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To many Americans, the Vietnam War was simply a misdirected conflict between the United States and the communist forces in Southeast Asia. Technology allowed Vietnam to become America's first "TV war," and the images beamed across the nation further warped our understanding of the hostilities half a world away.
But, before there was any major build-up of American forces, before the war became a proving ground for various weapons systems, before the prime-time coverage and the public outcry, there were infantry advisors. Although their role was quickly eclipsed by the larger, all U.S.operations, their efforts continued throughout the war.
First sent by President Eisenhower in the late fifties, the advisors were America's initial Vietnam ante. Their mission: train the South Vietnamese in self-defense, weapons systems, and tactics and accompany them on combat operations against the communists to provide tactical guidance. Once contact with the enemy was established, advisors provided the primary communications link to coordinate air strikes, artillery fire missions, and medical evacuations.
In an attempt to make "No Survivors" as reader-friendly as possible, a glossary of common terms has been included in the back of the book.
Every aspect of the Vietnam War deserves special attention. "No Survivors" may help those who weren't in Vietnam - and those who were - better understand a relatively little-known corner of the conflict--the role of the advisor.
"No Survivors" is a fact-based novel which contains graphic descriptions of violent acts and language that may be considered offensive. Neither the brutality nor the obscenity are gratuitous additions.
Virtually all of the events depicted here, happened. The descriptions are my best recollections of the days and nights they took place. The American and South Vietnamese characters that follow have been described as I remember them, not created. Their names have been changed to protect their privacy and the privacy of their families. Hopefully they will impress you as they did me. Like them or not . . .they were real people.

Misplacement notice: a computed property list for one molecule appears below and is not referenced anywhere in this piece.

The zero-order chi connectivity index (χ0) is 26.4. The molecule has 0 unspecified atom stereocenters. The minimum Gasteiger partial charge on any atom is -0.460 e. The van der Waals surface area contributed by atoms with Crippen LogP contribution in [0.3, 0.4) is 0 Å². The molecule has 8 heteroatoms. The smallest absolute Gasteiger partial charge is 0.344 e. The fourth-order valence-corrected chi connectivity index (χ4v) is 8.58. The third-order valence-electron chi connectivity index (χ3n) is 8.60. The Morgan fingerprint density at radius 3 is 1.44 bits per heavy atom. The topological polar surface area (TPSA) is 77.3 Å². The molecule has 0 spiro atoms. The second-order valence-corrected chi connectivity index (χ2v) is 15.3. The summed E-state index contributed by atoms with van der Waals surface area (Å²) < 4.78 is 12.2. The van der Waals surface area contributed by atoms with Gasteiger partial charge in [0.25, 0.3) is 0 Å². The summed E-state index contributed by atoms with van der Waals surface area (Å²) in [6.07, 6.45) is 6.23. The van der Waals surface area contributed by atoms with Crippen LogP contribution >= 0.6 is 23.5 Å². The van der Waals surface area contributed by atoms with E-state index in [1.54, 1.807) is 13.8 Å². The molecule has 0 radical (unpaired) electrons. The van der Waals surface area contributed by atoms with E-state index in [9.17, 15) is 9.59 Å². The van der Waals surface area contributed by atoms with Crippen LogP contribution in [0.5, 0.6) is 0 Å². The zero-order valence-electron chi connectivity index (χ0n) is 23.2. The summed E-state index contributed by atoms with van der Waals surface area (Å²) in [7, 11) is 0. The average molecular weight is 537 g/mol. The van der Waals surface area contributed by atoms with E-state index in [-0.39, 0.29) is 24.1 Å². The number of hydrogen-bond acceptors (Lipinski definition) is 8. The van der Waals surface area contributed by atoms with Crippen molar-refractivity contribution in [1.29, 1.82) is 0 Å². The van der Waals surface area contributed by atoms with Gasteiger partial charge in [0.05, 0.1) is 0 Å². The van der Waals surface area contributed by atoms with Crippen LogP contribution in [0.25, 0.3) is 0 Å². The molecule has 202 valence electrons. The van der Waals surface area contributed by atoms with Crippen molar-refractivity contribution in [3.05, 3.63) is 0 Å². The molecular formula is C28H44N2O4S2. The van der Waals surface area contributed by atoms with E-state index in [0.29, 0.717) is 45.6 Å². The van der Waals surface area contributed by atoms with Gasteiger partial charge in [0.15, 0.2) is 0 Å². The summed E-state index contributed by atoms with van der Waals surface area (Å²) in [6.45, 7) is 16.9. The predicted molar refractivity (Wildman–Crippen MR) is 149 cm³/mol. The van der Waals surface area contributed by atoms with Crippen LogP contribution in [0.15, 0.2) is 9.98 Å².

"No Survivors" started as a cathartic act to help purge those memories I found impossible to share any other way. It has since become my attempt at a literary monument to my comrades-in-arms whose names appear on a piece of black stone in Washington.
More importantly, many men and women, who came home alive, will always have pieces of their hearts and minds held hostage by recollections of the faces, the faceless, the cruelty, and the chaos created by combat. This is dedicated to them.
April 30, 1995
A good friend of mine, Bill Gunzelman (Gunz), has done a lithograph print of The Wall in which a man is standing in front of The Wall saluting and several ghost-like images in The Wall are returning his salute. There are two women in the print to reflect the critical role women played in Vietnam. Bill has graciously allowed Marshall Jones Co.to use a portion of his print as the "No Survivors'" dust jacket. Gunz's print took my breath away when I first saw it.